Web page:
Marco Reus
Marco Reus is one of the most coveted players around Europe. Joern Pollex/Getty Images

Real Madrid officials met with Marco Reus' agent, Volker Struth, on Tuesday to arrange a deal for the Borussia Dortmund star for the 2015 transfer season, rather than this summer, reports in Spain claim.

The German international's future at the Bundesliga giants has been questioned in recent weeks after it was revealed he had a special release clause in his contract which allows him to leave the team in summer 2015 for as little as £25m ($15m, €18.9m).

Manchester United, Liverpool and Arsenal have been linked with his services since then while Barcelona, Atletico Madrid and Bayern Munich were also said to be ready to battling for his services.

Nevertheless, reports in Spain recently claimed Real Madrid are set to outbid other suitors for his services, by reinvesting the £60m generated by the sale of Angel Di Maria to Manchester United in the Dortmund star.

Deal for a 2015 sale

Spanish newspaper Daily AS reports Reus's agent met with club officials on Tuesday in Madrid and they told him they are very interested in the buying the player next summer, for the 2015/16 season.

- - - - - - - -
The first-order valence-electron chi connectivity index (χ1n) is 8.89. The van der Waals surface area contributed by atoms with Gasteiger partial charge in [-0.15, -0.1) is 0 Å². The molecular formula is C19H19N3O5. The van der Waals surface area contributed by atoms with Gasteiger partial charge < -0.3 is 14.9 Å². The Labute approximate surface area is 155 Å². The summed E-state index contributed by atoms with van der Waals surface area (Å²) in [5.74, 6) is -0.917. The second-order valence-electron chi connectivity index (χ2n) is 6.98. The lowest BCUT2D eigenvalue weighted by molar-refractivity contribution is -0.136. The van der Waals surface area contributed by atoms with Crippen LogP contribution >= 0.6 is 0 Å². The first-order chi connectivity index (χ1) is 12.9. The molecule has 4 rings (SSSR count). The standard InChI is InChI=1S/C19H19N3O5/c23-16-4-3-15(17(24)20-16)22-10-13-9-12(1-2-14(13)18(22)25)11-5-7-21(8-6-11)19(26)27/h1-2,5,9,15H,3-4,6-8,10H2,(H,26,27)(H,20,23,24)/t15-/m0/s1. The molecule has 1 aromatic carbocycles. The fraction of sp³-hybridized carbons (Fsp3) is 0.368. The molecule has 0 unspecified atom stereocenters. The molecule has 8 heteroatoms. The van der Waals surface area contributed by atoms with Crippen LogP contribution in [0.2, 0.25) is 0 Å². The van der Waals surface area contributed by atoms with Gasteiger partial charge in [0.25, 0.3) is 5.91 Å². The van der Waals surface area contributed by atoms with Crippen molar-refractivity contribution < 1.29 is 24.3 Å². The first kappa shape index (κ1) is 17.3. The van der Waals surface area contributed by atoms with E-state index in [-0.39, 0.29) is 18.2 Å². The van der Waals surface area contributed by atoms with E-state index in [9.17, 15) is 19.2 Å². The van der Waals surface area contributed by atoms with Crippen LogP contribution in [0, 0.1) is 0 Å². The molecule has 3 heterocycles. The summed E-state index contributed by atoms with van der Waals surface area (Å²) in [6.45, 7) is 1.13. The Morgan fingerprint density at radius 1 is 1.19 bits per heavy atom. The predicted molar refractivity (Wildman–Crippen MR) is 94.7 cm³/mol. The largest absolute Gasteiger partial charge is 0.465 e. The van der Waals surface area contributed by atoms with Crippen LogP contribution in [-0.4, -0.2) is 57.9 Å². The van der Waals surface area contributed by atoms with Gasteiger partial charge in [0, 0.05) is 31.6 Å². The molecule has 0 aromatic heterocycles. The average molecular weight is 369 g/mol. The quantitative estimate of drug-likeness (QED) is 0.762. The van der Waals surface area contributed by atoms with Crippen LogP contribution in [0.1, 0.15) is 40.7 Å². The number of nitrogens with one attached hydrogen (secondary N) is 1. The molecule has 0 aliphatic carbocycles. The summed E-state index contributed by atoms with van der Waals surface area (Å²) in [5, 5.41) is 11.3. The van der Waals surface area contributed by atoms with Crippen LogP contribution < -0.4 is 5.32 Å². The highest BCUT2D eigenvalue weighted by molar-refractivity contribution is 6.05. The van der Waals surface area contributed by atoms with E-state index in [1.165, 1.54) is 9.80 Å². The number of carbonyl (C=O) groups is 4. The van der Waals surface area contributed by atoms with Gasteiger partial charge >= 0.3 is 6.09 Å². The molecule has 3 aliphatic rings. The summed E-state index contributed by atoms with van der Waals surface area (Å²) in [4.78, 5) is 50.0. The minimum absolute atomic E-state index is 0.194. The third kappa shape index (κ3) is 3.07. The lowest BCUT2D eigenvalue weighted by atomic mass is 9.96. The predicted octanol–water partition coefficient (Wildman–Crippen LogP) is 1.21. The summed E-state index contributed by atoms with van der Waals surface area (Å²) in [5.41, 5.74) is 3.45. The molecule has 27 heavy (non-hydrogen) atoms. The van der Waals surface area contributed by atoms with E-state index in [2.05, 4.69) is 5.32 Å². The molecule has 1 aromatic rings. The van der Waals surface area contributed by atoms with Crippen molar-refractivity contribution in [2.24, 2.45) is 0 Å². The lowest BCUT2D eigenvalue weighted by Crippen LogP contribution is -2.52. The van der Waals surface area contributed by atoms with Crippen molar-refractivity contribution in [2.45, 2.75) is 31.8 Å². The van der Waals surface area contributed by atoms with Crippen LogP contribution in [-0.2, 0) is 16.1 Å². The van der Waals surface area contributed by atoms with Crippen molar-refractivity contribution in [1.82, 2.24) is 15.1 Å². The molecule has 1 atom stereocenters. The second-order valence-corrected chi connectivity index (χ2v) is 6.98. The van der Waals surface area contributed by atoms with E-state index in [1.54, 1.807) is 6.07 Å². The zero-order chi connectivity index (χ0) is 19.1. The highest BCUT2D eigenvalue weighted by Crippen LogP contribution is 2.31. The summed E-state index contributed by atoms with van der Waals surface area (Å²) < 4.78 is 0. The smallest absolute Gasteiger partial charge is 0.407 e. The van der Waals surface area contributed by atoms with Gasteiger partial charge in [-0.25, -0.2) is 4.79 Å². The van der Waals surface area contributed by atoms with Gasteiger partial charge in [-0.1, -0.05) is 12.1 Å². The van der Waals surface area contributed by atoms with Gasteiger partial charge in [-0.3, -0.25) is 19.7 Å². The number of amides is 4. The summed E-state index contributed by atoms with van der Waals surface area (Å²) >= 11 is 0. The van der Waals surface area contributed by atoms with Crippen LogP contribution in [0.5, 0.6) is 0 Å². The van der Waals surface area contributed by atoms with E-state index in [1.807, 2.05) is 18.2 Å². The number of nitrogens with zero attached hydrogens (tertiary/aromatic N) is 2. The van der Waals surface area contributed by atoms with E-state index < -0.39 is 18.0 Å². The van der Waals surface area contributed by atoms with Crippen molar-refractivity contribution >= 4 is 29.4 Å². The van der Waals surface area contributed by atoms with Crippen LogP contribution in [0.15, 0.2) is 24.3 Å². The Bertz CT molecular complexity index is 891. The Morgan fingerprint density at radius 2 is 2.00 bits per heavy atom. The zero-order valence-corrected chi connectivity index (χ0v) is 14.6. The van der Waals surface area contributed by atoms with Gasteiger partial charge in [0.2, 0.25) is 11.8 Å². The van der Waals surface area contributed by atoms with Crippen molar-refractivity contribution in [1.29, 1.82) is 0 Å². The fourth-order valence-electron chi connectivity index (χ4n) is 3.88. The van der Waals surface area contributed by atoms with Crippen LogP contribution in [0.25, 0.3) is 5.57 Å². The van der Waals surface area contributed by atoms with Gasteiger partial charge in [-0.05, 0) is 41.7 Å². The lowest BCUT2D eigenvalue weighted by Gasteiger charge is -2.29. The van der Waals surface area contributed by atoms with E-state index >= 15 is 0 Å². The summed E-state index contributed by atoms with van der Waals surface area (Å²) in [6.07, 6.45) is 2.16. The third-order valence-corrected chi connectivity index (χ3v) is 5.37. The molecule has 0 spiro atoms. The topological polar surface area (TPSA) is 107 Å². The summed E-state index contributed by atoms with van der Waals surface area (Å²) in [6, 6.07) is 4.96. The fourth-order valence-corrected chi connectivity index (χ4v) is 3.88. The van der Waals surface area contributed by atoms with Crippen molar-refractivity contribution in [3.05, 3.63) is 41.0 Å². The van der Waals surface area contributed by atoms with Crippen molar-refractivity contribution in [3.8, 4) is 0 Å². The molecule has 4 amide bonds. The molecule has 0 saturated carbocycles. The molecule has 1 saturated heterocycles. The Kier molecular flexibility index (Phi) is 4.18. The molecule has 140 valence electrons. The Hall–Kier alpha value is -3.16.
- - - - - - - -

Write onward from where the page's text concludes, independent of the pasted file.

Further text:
Furthermore, AS believes that the deal will not be difficult for the Spanish giants to make, as should Reus decided to leave his club, Borussia Dortmund would prefer to sell him to La Liga than Bayern. Especially as their big rival took Mario Gotze and Robert Lewandowski from them in the last two summers.

Nevertheless, Borussia Dortmund chief executive Hans-Joachim Watzke recently revealed they are confident they will keep Reus, as they are offering him a new contract.

"I know Marco, I think quite well, and I can say that things with him are not primarily about money. We will hold talks with Marco, in which it will be important to show our total package," he said.

"It consists of the economy, ambitions and extreme confidence that we give to the player. I have a feeling that our players are happy with us. For those who have moved, I had the impression it was not always compelling."